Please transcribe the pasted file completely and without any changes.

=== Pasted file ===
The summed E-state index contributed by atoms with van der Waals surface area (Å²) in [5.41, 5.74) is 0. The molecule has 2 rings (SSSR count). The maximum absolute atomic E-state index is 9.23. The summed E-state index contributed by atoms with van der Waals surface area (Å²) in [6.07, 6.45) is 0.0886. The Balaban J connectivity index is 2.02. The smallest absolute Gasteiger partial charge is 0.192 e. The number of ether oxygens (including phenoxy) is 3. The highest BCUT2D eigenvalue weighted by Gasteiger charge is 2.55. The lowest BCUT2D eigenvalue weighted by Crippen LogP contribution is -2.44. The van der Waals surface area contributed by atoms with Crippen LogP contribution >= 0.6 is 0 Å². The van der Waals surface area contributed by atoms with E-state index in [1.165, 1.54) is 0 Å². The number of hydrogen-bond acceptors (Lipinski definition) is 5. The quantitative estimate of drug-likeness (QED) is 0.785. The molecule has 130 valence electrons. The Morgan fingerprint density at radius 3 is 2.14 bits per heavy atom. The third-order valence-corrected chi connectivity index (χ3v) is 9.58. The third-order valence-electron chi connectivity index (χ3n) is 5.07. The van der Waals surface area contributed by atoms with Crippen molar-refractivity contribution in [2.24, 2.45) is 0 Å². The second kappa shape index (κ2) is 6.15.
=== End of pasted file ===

The summed E-state index contributed by atoms with van der Waals surface area (Å²) in [5.41, 5.74) is 0. The molecule has 2 rings (SSSR count). The maximum absolute atomic E-state index is 9.23. The summed E-state index contributed by atoms with van der Waals surface area (Å²) in [6.07, 6.45) is 0.0886. The Balaban J connectivity index is 2.02. The smallest absolute Gasteiger partial charge is 0.192 e. The number of ether oxygens (including phenoxy) is 3. The highest BCUT2D eigenvalue weighted by Gasteiger charge is 2.55. The lowest BCUT2D eigenvalue weighted by Crippen LogP contribution is -2.44. The van der Waals surface area contributed by atoms with Crippen LogP contribution >= 0.6 is 0 Å². The van der Waals surface area contributed by atoms with E-state index in [1.165, 1.54) is 0 Å². The number of hydrogen-bond acceptors (Lipinski definition) is 5. The quantitative estimate of drug-likeness (QED) is 0.785. The molecule has 130 valence electrons. The Morgan fingerprint density at radius 3 is 2.14 bits per heavy atom. The third-order valence-corrected chi connectivity index (χ3v) is 9.58. The third-order valence-electron chi connectivity index (χ3n) is 5.07. The van der Waals surface area contributed by atoms with Crippen molar-refractivity contribution in [2.24, 2.45) is 0 Å². The second kappa shape index (κ2) is 6.15.